Crouton




Welcome to the Crouton portion of Chromebook Guide. I’m glad you’re here!

To skip the introduction and go right to the instructions, click here.

The goal of this page is to layout some easy to read, non-intimidating instructions for some Crouton related things, and hopefully explain a few things along the way!

Are you new to Crouton? Are you here because you keep hearing people talk about Crouton and how it’s changed their lives but you’re not really sure what it even is? Great! Let me begin by explaining what Crouton is.

As you probably know, there are 2 main operating systems dominating the computer world right now: Windows and MacOS. What you may or may not know, is that there’s a third, lesser-known OS that’s been around for quite awhile called “Linux”.

Note: Nerds, before you send me hate mail, I know that Linux is not an OS, it’s a kernel upon which various OS’ are built. Get over it.




Non-nerds, what did I mean by that note? Well, Linux isn’t technically an OS. There are several OS’ that are built on what’s called the “Linux kernel”. What’s a Linux kernel? Don’t worry about it. You don’t need to know what it is. I don’t even know what it is. It’s just a thing. That does stuff.

Here’s what you DO need to know: There are many OS’ built on the Linux kernel, one of which is called “Ubuntu”. Crouton allows you to install the Ubuntu distro on your Chromebook.

Note: All OS’ built on the Linux kernel are typically referred to as a “Linux distro”. So I would say “Ubuntu is one of many Linux distros”.

Another popular Linux distro is called “Mint”. Mint is not supported by Crouton however. Crouton supports the following 3 Linux Distros:

  1. Ubuntu
  2. Kali
  3. Debian

We’re only going to talk about Ubuntu here.

So what does any of this have to do with your Chromebook? Well, as you probably have figured out, your Chromebook is really fast, and really secure. These awesome benefits come at a price however: the Chromebook does not support installing software or drivers. This means no Photoshop, no iTunes, no Office365 etc. Most people are able to find alternatives, and that’s why they buy a Chromebook, because they’ve done their research and they know the limitations. For instance, instead of Photoshop, you could use www.pixlr.com to edit your photos. Instead of iTunes, you could use Google Music to listen to/purchase music. But sometimes there isn’t a great alternative available. For instance, there isn’t a good video editor that works on Chromebooks. Also, many people find Pixlr to be lacking.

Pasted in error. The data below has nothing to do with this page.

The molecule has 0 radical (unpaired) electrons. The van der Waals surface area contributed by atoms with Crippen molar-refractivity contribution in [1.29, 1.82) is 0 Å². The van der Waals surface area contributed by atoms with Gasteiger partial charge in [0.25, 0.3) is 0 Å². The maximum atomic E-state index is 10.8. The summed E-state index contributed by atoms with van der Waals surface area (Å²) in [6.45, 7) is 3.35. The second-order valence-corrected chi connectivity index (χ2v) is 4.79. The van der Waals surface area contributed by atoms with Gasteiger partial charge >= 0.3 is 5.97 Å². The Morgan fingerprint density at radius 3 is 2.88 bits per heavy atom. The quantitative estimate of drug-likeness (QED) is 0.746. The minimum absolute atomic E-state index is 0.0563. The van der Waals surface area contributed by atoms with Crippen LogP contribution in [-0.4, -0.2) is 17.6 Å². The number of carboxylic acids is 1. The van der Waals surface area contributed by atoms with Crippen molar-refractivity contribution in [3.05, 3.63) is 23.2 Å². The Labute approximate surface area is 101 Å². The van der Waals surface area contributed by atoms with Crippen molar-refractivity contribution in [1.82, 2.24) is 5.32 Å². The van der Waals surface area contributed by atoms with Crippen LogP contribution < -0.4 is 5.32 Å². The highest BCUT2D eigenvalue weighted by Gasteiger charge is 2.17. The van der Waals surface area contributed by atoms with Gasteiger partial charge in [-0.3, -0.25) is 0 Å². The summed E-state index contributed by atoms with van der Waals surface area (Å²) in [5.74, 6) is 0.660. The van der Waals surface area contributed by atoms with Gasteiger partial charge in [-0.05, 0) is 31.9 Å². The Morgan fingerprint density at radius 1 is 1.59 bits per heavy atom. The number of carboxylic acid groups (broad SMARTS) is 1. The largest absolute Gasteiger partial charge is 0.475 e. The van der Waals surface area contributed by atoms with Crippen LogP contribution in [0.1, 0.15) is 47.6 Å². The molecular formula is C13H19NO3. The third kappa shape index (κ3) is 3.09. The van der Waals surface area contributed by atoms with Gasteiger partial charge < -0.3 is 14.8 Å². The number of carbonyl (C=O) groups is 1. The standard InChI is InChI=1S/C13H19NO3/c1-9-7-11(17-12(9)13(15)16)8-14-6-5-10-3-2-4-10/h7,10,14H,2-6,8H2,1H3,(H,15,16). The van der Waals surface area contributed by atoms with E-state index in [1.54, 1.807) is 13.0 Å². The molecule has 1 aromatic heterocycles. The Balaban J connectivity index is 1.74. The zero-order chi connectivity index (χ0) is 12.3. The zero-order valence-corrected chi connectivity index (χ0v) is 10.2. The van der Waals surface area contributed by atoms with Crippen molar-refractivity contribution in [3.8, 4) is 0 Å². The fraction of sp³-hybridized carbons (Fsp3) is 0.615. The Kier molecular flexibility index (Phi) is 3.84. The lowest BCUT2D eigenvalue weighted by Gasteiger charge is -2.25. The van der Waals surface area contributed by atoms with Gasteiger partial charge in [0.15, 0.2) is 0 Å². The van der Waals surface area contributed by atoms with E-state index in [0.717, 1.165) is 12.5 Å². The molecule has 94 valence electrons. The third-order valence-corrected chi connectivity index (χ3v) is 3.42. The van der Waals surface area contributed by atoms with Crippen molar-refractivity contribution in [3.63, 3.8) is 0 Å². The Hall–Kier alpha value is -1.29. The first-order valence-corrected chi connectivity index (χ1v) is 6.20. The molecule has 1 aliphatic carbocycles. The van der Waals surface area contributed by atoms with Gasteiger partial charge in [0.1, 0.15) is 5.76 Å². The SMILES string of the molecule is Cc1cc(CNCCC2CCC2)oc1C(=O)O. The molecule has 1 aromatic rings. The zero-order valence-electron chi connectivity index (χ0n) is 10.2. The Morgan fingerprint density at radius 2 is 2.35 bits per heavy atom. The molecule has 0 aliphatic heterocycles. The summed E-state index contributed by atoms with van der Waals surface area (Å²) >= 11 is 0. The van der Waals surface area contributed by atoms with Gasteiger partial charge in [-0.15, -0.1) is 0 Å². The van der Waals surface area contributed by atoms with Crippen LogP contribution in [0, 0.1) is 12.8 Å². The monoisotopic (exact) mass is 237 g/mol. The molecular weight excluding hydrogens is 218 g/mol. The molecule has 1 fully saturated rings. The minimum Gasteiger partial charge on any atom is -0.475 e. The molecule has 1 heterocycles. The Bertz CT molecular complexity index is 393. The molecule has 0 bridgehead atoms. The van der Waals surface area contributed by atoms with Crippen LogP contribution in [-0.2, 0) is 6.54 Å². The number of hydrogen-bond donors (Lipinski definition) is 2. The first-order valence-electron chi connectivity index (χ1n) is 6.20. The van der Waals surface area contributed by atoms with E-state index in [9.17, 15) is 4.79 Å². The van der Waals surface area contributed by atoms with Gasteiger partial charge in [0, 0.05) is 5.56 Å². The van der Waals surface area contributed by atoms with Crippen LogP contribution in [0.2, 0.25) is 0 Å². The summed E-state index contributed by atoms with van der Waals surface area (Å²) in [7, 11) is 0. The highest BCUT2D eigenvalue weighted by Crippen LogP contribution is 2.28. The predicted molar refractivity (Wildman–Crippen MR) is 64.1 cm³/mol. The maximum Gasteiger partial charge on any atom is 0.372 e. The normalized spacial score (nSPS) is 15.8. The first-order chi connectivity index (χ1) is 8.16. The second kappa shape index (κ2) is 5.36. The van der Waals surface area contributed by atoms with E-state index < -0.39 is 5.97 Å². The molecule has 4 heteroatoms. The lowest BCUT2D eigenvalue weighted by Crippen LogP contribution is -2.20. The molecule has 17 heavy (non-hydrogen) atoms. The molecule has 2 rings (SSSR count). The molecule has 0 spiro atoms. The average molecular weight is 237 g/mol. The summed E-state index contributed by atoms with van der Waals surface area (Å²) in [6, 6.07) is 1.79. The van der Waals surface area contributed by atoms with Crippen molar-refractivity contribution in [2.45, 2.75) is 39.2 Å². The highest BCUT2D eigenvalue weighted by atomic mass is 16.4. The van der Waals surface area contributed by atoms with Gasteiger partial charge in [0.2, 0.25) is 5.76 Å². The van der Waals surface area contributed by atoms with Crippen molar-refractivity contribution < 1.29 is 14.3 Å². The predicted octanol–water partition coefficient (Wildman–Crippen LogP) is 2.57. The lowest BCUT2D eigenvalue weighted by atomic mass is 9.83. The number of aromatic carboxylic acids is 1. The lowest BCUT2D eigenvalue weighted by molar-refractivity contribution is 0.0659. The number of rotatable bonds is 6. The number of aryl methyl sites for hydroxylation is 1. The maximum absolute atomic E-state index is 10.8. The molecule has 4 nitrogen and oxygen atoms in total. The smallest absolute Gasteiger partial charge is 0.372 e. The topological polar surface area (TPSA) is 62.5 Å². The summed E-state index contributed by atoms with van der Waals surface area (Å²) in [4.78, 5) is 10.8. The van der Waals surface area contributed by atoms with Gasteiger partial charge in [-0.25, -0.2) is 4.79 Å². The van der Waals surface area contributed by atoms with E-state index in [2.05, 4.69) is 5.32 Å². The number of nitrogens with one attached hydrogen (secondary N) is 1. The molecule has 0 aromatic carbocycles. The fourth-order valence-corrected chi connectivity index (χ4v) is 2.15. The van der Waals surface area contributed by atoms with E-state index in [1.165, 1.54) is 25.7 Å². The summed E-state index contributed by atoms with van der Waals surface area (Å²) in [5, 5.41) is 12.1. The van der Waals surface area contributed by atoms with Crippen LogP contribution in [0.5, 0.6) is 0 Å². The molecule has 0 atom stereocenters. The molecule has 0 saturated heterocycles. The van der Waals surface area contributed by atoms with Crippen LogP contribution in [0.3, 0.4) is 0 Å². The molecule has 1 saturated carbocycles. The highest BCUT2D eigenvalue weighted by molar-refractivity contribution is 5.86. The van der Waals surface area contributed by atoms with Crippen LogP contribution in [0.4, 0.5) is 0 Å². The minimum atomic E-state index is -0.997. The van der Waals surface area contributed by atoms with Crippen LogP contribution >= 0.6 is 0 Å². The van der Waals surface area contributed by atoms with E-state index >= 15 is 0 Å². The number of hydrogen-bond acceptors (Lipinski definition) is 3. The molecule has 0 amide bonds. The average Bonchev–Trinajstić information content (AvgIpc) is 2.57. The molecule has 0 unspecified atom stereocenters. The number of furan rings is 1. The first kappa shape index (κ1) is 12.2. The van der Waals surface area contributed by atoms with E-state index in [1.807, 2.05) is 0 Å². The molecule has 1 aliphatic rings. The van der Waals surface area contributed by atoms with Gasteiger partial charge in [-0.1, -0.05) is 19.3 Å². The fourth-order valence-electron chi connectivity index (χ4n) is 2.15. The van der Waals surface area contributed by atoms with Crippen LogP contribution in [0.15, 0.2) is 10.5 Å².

One of the biggest advantages to Linux distros, is that there are many many free softwares available. For instance, if Pixlr just isn’t robust enough for your photo editing needs, you could use a free program available for Linux called “Gimp”. There are also video editors, and audio editors available for free.

So, time for a brief summary before I move on:

Crouton allows you to install Ubuntu on your Chromebook
Ubuntu is an operating system built on the “Linux kernel”
Ubuntu allows you to take advantage of many free softwares not supported by Chrome OS


OK, so now that we know what Crouton is, and what Ubuntu is, and why we would want it on our Chromebooks, let’s get to the fun part: Installing Crouton on your Chromebook!

There are 3 phases to this project. I’ll list the 3 phases, then I’ll walk you through each one:

  1. Put Chromebook into Developer Mode
  2. Download Crouton file
  3. Install Crouton

So before you freak out, Developer Mode is not as scary as it might sound. Basically what it means is we have to kind of “root” or “jail-break” your Chromebook. Luckily it’s SUPER easy. If you’ve ever attempted to root your Android phone, this is NOTHING like that. It really is super simple. Most all devices are the same. Chromeboxes are a little different because they don’t have a power button on their keyboard, and for Chromebooks the power button is required for entering Developer Mode. So Chromeboxes have a different way of getting into Developer Mode that involves a physical button on the Chromebox itself. Here’s a list of devices, and how to enter Developer Mode. This should probably take about 1 minute, or less: